According to the most recent StackOverflow Developer Survey, JavaScript is the most popular programming language amongst professional developers (69,7%). Most modern apps use this frontend technology to dynamically load content from the backend based on user behaviour or other events.

This blog article will explain the differences between JavaScript (Single Page) and traditional (Multi-Page) web applications. Afterwards, we will explain the specific difficulties of Single Page Applications (SPAs) from a security perspective. Finally, we will address the challenges of automating security tests for SPAs.

yH5BAEAAAAALAAAAAABAAEAAAIBRAA7 JavaScript Apps: Automated Security Testing Challenges

javascript application scanning

Differences between Single Page and Multi-Page applications

The core difference between Single Page (SPAs) and Multi-Page applications (MPAs) is the behaviour of the app after a user interaction (i.e. clicking or scrolling). SPAs can only reload specific parts of the app. MPAs always transmit a completely new page.

The more technical explanation is:

  • MPAs: When Multi-Page Applications react to user input or must show new content, they request a replacement HTML page from the server. After receiving the information, the browser renders the new page, showing the user’s reloaded page.
  • SPAs: AJAX (Asynchronous JavaScript and XML) permits JavaScript web applications to refresh a section of a page solely. When you interact with Single Page Applications, your browser posts ajax requests to the server; rather than rendering a replacement page, the server will send you a part of the information. The SPA can then use that information to render specific elements of the page directly in your browser.

There are numerous articles about the Pros and Cons of SPAs vs MPAs. Here are some links to articles we liked: Andrej Gajdos Blog (good explanation of core concepts and pro/cons with screenshots), MindK Blog, Neoteric Post on Medium, Jaxenter Blog)

Interesting facts:

  • It is commonly said that MPAs make up the largest share of web applications, but I could not find a trustworthy source for this information. If you have one, please comment below.
  • Most modern web pages are developed as SPAs (i.e. Google, Facebook, Amazon, etc. – see Andrej Gajdos Blog for more examples and gifs)
  • The most common frameworks for SPAs are Angular.js, react.js, and with some distance Vue.js and Ember.js (according to Google searches – Source)

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Specific security challenges for JavaScript applications

JavaScript applications have some specific features that require specific security attention.

One attack vector commonly mentioned are Cross-Site-Scripting (XSS) attacks. There are multiple forms of XSS attacks, but they all exploit the possibility to inject malicious scripts in client/server communications in various ways (stored, reflected, or DOM-based). For a complete overview of XSS attacks, see our blog post.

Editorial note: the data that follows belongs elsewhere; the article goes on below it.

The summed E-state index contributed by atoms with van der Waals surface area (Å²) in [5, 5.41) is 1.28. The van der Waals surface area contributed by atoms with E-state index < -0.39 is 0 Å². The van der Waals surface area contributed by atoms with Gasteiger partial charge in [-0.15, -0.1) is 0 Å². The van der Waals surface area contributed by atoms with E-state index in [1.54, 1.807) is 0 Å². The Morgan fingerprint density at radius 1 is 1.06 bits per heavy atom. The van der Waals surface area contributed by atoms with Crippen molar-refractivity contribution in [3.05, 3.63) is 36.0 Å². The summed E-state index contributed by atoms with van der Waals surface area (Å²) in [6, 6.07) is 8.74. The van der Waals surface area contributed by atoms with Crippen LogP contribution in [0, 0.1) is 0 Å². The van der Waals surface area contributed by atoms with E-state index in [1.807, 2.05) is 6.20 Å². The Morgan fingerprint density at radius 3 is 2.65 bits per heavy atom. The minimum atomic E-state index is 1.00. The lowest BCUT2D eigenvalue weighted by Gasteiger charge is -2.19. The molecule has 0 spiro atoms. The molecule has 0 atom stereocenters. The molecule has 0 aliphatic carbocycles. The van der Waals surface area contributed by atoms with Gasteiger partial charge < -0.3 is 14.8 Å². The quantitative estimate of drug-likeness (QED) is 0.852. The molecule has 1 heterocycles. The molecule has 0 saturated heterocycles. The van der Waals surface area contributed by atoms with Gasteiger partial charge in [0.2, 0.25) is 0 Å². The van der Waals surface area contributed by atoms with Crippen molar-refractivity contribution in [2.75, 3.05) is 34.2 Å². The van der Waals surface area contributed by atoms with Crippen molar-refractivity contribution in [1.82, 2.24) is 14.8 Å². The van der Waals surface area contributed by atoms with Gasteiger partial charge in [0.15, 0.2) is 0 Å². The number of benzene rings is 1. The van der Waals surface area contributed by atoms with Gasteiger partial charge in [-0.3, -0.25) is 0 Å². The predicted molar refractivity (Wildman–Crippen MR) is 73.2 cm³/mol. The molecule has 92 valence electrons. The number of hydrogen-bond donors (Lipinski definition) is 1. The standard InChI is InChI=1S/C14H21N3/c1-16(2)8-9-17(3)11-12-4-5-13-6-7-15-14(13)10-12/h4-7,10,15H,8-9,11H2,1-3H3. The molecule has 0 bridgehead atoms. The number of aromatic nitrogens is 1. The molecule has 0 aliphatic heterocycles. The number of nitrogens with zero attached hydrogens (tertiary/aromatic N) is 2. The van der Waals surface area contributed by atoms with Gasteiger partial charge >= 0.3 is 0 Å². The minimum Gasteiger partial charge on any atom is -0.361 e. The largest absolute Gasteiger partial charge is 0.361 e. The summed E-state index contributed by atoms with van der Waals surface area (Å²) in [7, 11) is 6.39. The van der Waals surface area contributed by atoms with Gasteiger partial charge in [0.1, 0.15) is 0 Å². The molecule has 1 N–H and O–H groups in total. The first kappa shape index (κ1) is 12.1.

Due to the separation of displaying content (frontend) and evaluating content (backend), SPAs can be more susceptible to XSS attacks. However, if you follow standard best practices guidelines (i.e. sanitizing user input and configuring security headers), these can be prevented.

The bigger challenge, however, is the testing for security challenges in SPA applications.

Challenges of automating security tests for SPAs

Traditional security audits of web applications followed the HTML framework and commands to crawl the web application and identify potential attack vectors. All the crawler needed to do for each HTML page was to scan the first page, test the attack vectors, click on each link to get the next page, repeat until all pages are scanned.

For JavaScript applications, this is not possible. In SPAs, content can be generated dynamically when the user reaches the end of a page or certain features appear in pop-up or modal dialogues, only visible after a click.

This presents challenges for the automatic testing of dynamic web applications. Attack vectors can now be found in the frontend, backend, and communication of the two. These days, most security products require the user to manually create click sequences and specify specific value entries to discover attack vectors. This takes a lot of time and requires frequent changes to the security tool setup (i.e. when the software changes).

The setup of one specific attack vector could easily take 5 to 15 minutes. Imagine implementing this for 20 attack vectors – and the next deployment, the app logic changes. Another 2 hours to be invested.

This work is especially challenging when working in an agile development cycle with automated CI/CD processes.

Let us know in the comments if you have these challenges – or others – for testing your JavaScript applications.

If you want to learn more about other DevSecOps topics, integrations, or continuous security in general, visit our other content.